Prions and Prion-Mediated diseases Flashcards Preview

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Flashcards in Prions and Prion-Mediated diseases Deck (27)
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1

What lead to CJD iatrogenic transmission?

Transmission of CDJ occurred despite sterilization of instrumentation used on pts

2

What is the only way to destroy and prion?

Incinerate them

3

Where would the prion protein (PRNP) be found?

Naturally occurring CNS protein encoded by the PRNP gene

4

What are some characteristics of the prion protein?

Non-pathogenic
Single disulfide bond
N-glycosylated
Attatched to plasma membrane by a C terminal
PrPc largely alpha helical
Structured and unstructured region

5

What occurs based on the Protein only hypothesis by Prusiner?

Only protein contributes to this spongiform encephalopathy
Protein misfolds and becomes PrPsc (scrapie) and accumulates plaques in brain

6

As they start to stack up what does PrPsc form?

Fibrils

7

What are the characteristics of PrPres?

Abnormal, partially protease resistant, prion disease associated isoform of PrP
Largely synonymous with PrPsc

8

What occurs in the autocatalytic model what seeded PrP polymerization occurs?

Confirmational converstion of PrPc to PrPres is rare unless cataluzed by contact with a pre-existing PrPres multimer

9

What occurs in the noncatalytic model?

Confirmational interchange between PrPc and PrPres conformations is rapid but PrPres conformer is poorly populated unless stabilized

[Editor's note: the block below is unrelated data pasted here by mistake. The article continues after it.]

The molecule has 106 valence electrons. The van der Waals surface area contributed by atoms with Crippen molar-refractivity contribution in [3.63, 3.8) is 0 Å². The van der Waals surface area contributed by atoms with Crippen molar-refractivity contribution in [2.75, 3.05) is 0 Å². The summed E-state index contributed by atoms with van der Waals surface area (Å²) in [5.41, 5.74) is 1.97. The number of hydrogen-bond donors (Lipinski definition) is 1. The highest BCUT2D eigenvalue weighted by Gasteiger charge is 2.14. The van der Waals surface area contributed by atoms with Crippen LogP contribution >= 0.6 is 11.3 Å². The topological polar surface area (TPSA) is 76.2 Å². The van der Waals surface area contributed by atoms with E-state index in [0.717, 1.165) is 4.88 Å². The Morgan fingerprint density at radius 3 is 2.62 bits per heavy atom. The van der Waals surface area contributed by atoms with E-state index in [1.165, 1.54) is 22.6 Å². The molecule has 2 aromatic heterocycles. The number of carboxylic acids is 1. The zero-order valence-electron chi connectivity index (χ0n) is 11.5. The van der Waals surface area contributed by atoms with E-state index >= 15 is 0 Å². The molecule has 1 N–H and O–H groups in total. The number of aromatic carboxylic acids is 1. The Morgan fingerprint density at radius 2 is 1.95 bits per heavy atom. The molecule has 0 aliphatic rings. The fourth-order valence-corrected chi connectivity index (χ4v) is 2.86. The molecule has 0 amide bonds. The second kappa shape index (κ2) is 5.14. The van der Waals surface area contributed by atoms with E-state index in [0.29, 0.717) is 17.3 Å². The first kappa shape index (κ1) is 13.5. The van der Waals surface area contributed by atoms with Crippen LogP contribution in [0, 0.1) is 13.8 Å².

10

What does PrPc do normally?

Not really known but expected to act in signal transduction primarily in neurites

11

What protein is similar to PrPc?

Doppel

12

What is amino acid 106-126?

Neurotoxic prion protein fragment

13

What are prions?

Proreinaceous infectious particles

14

How can abnormal prions occurs?

From animal to animal
Spontaneous mutation

15

What does the pathological form of prion do?

Binds to normal isoform, causes normal changes to abnormal confirmation

16

What is the main difference between normal and abnormal PrP?

Normal: Helical, degradation by proteases
Abnormal: Beta-pleated protein, resistant to degredation by proteases

17

In transmissible spongiform encephalopathies, what does the brain show?

Scrapie-associated fibrils
Vacuolization and atrocytosis

18

What are the types of spongiform encephalopathies that effect humans?

CJD
Variant CJD
Gerstmann-Straussler syndrome
Fatal familial insomnia
Kuru

19

How is Kuru transmitted?

Eating the brain tissue of deceased family members or open sores

20

What gets scrapie?

Sheep

21

What are the characteristics of scrapie?

Neurodegenerative disease
Caused by contact with placenta and placental fluids in infected ewes

22

What are the three route of acquisition of Creutzfeldt-Jacob disease (CJD)?

Sporadic
Familial
Iatrogenic (transplanted corneas, incorrect brain electrode sterilization, pituitary growth hormone injection from cadavers)

23

What are the clinical manifestation of CJD?

Insidious onset of psychomotor disturbances
Progressive memory loss
Dec cognition
Myoclonus
Death within months from symptom onset

24

Where does variant CJD come from?

Cows

25

How do someone acquire vCJD?

Eating infected meat from cattle infected with BSE

26

What id different in vCJD from CJD?

Different prion protein
Younger age onset
Sensory disturbances, psychiatric issues
Different electrical patterns

27

What is the proposed pathogenesis of vCJD?

Orally ingested prions absorbed and transported to blood and lymph fluid
Peripheral replication in the spleen, tonsils or other lymph tissue
Prions transported to brain by peripheral nerves
Cross BBB